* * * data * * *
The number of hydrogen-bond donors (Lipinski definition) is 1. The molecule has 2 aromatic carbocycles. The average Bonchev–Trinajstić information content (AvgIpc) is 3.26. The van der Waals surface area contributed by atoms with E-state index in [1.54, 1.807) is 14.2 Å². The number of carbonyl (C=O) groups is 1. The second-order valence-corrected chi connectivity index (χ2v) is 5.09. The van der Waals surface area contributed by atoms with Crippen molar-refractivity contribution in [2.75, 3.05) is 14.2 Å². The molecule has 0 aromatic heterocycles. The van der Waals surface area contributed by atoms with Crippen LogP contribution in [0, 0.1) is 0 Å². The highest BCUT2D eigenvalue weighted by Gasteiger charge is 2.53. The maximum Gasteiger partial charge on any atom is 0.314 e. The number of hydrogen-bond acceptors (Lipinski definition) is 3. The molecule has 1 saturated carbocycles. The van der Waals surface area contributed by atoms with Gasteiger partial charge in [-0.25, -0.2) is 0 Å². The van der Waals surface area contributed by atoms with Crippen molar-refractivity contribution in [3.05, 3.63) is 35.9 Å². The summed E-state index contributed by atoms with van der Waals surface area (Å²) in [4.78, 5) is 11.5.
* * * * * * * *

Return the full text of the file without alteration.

The number of hydrogen-bond donors (Lipinski definition) is 1. The molecule has 2 aromatic carbocycles. The average Bonchev–Trinajstić information content (AvgIpc) is 3.26. The van der Waals surface area contributed by atoms with E-state index in [1.54, 1.807) is 14.2 Å². The number of carbonyl (C=O) groups is 1. The second-order valence-corrected chi connectivity index (χ2v) is 5.09. The van der Waals surface area contributed by atoms with Crippen molar-refractivity contribution in [2.75, 3.05) is 14.2 Å². The molecule has 0 aromatic heterocycles. The van der Waals surface area contributed by atoms with Crippen LogP contribution in [0, 0.1) is 0 Å². The highest BCUT2D eigenvalue weighted by Gasteiger charge is 2.53. The maximum Gasteiger partial charge on any atom is 0.314 e. The number of hydrogen-bond acceptors (Lipinski definition) is 3. The molecule has 1 saturated carbocycles. The van der Waals surface area contributed by atoms with Gasteiger partial charge in [-0.25, -0.2) is 0 Å². The van der Waals surface area contributed by atoms with Crippen molar-refractivity contribution in [3.05, 3.63) is 35.9 Å². The summed E-state index contributed by atoms with van der Waals surface area (Å²) in [4.78, 5) is 11.5.